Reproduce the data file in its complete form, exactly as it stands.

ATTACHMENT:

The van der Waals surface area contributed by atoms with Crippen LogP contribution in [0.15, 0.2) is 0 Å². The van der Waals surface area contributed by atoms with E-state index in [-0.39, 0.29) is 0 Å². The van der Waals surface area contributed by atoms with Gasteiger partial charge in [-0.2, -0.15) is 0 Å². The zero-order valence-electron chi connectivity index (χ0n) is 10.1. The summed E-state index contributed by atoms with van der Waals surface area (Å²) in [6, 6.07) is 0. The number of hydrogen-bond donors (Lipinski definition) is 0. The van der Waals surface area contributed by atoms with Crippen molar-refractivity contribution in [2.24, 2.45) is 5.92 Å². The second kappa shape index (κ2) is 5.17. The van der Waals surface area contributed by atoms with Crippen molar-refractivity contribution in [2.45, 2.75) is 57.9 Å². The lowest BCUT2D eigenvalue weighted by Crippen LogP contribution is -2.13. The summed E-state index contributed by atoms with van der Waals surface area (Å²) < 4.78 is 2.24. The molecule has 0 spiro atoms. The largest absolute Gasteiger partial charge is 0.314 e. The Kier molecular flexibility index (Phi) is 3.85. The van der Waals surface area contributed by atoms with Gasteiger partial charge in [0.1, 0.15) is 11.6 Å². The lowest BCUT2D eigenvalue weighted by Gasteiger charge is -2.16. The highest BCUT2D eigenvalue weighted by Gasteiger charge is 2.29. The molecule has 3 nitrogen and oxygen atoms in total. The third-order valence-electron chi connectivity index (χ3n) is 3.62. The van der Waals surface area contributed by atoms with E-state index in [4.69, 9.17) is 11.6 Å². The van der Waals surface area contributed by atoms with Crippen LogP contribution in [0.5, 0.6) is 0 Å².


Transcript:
The van der Waals surface area contributed by atoms with Crippen LogP contribution in [0.15, 0.2) is 0 Å². The van der Waals surface area contributed by atoms with E-state index in [-0.39, 0.29) is 0 Å². The van der Waals surface area contributed by atoms with Gasteiger partial charge in [-0.2, -0.15) is 0 Å². The zero-order valence-electron chi connectivity index (χ0n) is 10.1. The summed E-state index contributed by atoms with van der Waals surface area (Å²) in [6, 6.07) is 0. The number of hydrogen-bond donors (Lipinski definition) is 0. The van der Waals surface area contributed by atoms with Crippen molar-refractivity contribution in [2.24, 2.45) is 5.92 Å². The second kappa shape index (κ2) is 5.17. The van der Waals surface area contributed by atoms with Crippen molar-refractivity contribution in [2.45, 2.75) is 57.9 Å². The lowest BCUT2D eigenvalue weighted by Crippen LogP contribution is -2.13. The summed E-state index contributed by atoms with van der Waals surface area (Å²) < 4.78 is 2.24. The molecule has 0 spiro atoms. The largest absolute Gasteiger partial charge is 0.314 e. The Kier molecular flexibility index (Phi) is 3.85. The van der Waals surface area contributed by atoms with Gasteiger partial charge in [0.1, 0.15) is 11.6 Å². The lowest BCUT2D eigenvalue weighted by Gasteiger charge is -2.16. The highest BCUT2D eigenvalue weighted by Gasteiger charge is 2.29. The molecule has 3 nitrogen and oxygen atoms in total. The third-order valence-electron chi connectivity index (χ3n) is 3.62. The van der Waals surface area contributed by atoms with E-state index in [4.69, 9.17) is 11.6 Å². The van der Waals surface area contributed by atoms with Crippen LogP contribution in [0.5, 0.6) is 0 Å².